Supply concerns cause 'significant' rise in nickel prices

Gurjit Degun
19 July 2014

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19 July 2014 | Gurjit Degun

Nickel prices have increased significantly over the past six months driven by fears over the future availability of the commodity.

The price of the metal rose as high as $19,429 per tonne in May - up from $15,653.81 per tonne in February - according to figures from the London Metal ExchangeThe price has eased slightly, recorded by the LME at $18,562.86 per tonne in June, but remains high. Five years ago the price was $12,622.89 (£7,379.71), and 12 months ago it was $13,699.35 (£8,013.02).

Nickel is used in the manufacture of stainless steel and can be alloyed with other metals to improve their strength and resistance to corrosion.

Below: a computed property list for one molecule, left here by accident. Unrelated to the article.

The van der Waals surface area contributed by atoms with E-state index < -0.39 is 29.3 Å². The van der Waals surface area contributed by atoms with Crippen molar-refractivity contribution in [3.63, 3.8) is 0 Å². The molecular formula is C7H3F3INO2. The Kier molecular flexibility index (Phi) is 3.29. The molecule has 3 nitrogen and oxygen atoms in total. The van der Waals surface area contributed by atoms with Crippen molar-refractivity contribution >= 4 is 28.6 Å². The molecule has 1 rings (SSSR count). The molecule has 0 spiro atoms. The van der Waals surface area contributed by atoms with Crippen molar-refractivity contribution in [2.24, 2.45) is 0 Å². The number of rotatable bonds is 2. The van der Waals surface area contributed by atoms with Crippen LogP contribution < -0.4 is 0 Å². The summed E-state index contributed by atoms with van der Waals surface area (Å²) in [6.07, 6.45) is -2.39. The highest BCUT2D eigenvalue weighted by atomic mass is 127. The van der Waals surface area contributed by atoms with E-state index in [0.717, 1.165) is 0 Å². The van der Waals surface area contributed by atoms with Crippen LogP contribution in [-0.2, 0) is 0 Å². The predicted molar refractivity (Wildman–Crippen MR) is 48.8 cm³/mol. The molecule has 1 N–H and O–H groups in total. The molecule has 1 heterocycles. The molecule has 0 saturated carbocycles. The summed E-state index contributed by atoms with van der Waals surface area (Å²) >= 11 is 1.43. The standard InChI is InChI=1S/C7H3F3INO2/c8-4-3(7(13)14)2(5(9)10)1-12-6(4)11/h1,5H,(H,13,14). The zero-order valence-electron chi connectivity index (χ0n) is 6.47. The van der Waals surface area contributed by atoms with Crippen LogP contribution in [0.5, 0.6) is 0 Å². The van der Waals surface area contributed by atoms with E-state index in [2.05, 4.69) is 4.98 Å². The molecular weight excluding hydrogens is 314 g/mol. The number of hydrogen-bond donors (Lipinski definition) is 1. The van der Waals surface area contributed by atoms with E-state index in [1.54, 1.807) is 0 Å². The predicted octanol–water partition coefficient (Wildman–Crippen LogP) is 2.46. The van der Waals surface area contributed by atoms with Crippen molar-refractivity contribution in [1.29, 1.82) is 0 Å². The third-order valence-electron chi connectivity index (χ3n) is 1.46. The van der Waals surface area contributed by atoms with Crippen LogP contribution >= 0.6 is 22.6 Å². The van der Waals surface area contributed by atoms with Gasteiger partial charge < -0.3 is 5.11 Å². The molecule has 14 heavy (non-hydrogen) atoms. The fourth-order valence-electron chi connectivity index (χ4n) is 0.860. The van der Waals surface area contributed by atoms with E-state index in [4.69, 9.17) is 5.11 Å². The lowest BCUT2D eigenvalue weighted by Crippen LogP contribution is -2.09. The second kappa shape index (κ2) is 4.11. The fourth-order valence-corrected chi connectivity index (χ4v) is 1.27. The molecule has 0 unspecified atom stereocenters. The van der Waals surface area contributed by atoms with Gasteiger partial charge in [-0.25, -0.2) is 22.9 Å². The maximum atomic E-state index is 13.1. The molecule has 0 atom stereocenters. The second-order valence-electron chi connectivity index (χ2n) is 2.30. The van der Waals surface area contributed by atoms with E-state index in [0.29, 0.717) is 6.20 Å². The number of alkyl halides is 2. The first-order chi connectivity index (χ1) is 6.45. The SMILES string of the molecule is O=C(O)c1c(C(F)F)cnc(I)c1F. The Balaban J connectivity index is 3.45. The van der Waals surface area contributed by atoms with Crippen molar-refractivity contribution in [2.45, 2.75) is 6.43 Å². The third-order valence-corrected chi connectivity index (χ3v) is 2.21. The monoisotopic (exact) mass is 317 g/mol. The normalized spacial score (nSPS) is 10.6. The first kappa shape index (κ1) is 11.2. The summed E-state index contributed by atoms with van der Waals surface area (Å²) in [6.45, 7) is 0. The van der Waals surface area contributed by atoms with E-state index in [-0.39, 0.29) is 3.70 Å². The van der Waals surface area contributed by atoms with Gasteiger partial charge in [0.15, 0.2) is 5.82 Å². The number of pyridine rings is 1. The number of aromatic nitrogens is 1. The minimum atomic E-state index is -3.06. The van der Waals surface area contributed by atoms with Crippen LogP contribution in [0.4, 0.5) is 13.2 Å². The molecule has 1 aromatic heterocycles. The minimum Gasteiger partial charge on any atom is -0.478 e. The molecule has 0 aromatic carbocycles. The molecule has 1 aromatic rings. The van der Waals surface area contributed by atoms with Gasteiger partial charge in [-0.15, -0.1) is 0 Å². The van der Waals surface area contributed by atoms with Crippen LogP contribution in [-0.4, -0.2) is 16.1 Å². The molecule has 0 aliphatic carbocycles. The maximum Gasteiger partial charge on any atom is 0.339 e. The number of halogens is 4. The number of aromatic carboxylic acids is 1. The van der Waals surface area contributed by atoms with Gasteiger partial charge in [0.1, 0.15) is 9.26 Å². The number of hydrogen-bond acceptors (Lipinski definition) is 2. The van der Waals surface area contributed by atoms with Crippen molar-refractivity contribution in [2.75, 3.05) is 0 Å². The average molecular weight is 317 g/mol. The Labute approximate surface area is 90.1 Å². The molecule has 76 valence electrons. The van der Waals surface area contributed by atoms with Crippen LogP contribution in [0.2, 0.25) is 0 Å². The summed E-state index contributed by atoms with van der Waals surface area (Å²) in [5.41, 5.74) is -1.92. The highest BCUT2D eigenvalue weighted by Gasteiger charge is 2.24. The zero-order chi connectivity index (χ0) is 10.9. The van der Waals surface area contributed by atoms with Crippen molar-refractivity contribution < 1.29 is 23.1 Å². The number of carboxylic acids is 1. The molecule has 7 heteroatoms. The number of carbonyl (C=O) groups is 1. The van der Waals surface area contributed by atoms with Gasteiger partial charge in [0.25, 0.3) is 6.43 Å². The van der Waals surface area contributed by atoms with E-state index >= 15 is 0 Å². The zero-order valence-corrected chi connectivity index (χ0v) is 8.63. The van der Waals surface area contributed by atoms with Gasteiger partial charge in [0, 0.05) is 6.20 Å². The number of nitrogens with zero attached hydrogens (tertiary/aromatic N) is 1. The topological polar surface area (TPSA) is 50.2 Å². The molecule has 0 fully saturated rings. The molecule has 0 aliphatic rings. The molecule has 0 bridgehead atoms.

Robin Bhar, an analyst at Société Générale Corporate & Investment Banking, said the nickel market has changed “dramatically as a result of Indonesia’s ban on nickel ore exports which we expect to be enforced”.

“This one factor alone is likely to shift the nickel market from structural oversupply to a balanced outcome this year, with sizeable deficits probable over coming years,” said Bhar.

He also pointed to the strong global economic outlook which is likely to drive higher nickel usage in stainless and non-stainless sectors. “After an increase of 7.3 per cent in 2013 we expect global nickel consumption growth to slow to 3 per cent year-on-year in 2014, as higher nickel prices prompt substitution into stainless grades with a lower nickel content.”

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